Movie Review: “Before Midnight”

Before Midnight

Before Midnight — a film review by Gary Chew

On seeing the opening sequences of Richard Linklater’s new film, “Before Midnight,” it was almost as if I had sat through the first scenes of “Stealing Beauty” with Liv Tyler.

Unlike Tyler’s circumstance, it wasn’t the Tuscan sun bearing down on two lovers seen in two earlier movies, “Before Sunrise” (1995) and “Before Sunset” (2004).

Ethan Hawke and Julie Delpy, Before Midnight
Ethan Hawke and Julie Delpy in Sony Pictures Classics’ “Before Midnight.”

Instead, it was the brilliant Mediterranean sun, as much aglow above the Greek island of Pharmakonisi: the effect is much the same, you see … either place being where anybody would die just to get themselves serious joie de vivre — first.

Continuing with as much joie de vivre as its plotless predecessors, “Before Midnight” is chapter 3 in the lives of Jesse (Hawke) and Celine (Delpy) plus now, their lovely young twin girls, Ella and Nina, played by Jennifer and Charotte Prior.

Mid-morning has just begun with Jesse putting his 14-year-old son Hank (Seamus Davey-Fitzpatrick) on a plane back to Chicago where the boy lives with his mother. What’s left of the movie are a few extended conversations — up until the end of that same day — among Jesse, Celine and some of the neat people they’ve been visiting on this even neater tiny island with the “funny” name.

“Before Midnight” is just like the earlier pair of movies: all talk, no plot; a movie totally character-driven, with characters so … well … “don’t-you-wish-you-had-a-life-like-theirs?” kind of people.

Before Midnight
Ariane Labed.

Jesse has now attained significant status as an author and teaches a couple of university courses. He and Celine live in, of all places, Paris. They’re about to conclude a six weeks stay with a veteran, even better-known author who’s been their host. The elder writer has the extra, very neat residence on the funny-named island. In a nanosecond, I’d move there.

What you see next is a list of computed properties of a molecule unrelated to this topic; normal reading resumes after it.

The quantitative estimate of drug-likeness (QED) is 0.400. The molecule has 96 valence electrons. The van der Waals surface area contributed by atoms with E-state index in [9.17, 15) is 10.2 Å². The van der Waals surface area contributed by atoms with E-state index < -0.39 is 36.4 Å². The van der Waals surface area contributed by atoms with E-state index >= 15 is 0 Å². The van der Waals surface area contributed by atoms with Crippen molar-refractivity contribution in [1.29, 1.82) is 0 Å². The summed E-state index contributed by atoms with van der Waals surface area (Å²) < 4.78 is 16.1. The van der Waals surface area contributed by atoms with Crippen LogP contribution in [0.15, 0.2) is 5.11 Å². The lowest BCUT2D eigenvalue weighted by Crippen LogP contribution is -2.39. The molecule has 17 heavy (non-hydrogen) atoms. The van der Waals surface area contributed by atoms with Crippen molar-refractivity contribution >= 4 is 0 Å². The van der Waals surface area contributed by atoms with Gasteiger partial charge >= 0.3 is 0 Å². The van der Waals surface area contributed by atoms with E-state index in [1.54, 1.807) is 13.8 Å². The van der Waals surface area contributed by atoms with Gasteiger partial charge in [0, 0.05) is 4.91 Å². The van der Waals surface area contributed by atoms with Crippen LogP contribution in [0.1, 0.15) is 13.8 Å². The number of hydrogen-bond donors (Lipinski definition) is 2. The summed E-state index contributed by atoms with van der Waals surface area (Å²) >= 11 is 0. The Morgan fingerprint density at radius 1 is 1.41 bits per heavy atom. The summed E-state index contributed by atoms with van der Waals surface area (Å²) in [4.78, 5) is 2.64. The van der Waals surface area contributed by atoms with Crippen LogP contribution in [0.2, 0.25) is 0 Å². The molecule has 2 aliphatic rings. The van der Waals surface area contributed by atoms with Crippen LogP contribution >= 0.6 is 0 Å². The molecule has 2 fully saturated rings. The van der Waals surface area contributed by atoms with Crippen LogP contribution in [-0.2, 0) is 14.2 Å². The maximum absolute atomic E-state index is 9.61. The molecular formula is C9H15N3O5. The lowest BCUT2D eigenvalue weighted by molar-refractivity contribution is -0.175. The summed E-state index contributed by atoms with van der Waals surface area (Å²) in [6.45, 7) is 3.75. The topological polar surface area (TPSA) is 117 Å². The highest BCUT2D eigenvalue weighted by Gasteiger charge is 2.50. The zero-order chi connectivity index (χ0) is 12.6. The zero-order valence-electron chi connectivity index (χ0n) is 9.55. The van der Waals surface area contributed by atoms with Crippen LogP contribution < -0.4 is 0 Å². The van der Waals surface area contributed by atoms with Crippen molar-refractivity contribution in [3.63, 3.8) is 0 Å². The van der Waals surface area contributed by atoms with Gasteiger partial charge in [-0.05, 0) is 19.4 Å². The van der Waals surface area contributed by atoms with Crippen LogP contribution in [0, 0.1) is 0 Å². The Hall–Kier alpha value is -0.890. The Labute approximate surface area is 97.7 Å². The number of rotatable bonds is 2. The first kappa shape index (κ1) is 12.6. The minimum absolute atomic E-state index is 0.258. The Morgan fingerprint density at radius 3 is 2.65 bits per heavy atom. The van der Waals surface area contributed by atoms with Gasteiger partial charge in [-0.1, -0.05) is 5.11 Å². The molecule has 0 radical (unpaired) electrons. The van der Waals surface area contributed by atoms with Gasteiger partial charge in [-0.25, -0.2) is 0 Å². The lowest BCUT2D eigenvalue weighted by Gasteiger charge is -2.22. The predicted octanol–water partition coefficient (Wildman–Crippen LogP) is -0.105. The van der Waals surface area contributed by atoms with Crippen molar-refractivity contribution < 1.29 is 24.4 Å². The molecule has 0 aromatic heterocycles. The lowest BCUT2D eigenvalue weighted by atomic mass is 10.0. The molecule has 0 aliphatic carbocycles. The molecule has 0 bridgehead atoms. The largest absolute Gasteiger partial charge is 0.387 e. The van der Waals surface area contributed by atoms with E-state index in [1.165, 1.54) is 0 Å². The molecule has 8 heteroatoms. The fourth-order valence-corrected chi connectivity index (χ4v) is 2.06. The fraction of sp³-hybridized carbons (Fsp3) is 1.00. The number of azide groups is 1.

The conversation is personal stuff, and it made me feel as if I might be eavesdropping on a couple whose business … which is most of the script … is none of mine.

I’m wondering if the man and woman depicted in “Before Midnight” — had they been more ordinary and living a life more mundane in say, Dubuque — would have caused (thanks to their ordinariness) theater patrons to walkout before the closing credits.

There is no outside conflict or threat. There are no dangerous risks being taken in this film. There are no out-of-the-blue horrible accidents involving loved ones or friends. So … what is it that makes this third in a series of movies about Jesse and Celine work like first two?

Dialogue. That’s part of it. The actors speaking the dialogue is yet more. The characters are honest, smart and so ordinarily human — like the good folks who live in Dubuque, up to their eyebrows in “ordinary.”

Most scenes are long. Most takes in “Before Midnight” are long. The actor’s go on and on, steeped in conversation … Hawke and Delpy transporting themselves into these two fictional persons who are allowing someone to make a documentary — but not really — about the pretty cool lives of their characters.

Before Midnight, Panos Koronis and Athina Rachel Tsangari
Panos Koronis and Athina Rachel Tsangari.

There’s little conflict in the first half, and the only dissension that arises is a heated debate later between Jesse and Celin in terms of their personal life and history, as well as how much of it squares with Jesse’s Stateside son and whether Jesse is doing his best as a non-custodial father.

Oh yes, there’s that other thing that normally surfaces. You know … will they or won’t they make love in the classy hotel room their good friends have rented for them as a favor since the pair must leave soon and trudge back to old, tacky Paris … for the rest of their lives.

Oh please Mr. Movie-maker, whisk us away to lives lived with more joy … and all of it below a startlingly bright Mediterranean sun or cozily ensconced with that significant other in the City of Lights.

I fear Ethan Hawke and Julie Delpy will age on screen, right before our eyes, as Jesse and Celine locked in deep conversation for years yet to come.

Talk about a different kind of summertime franchise.

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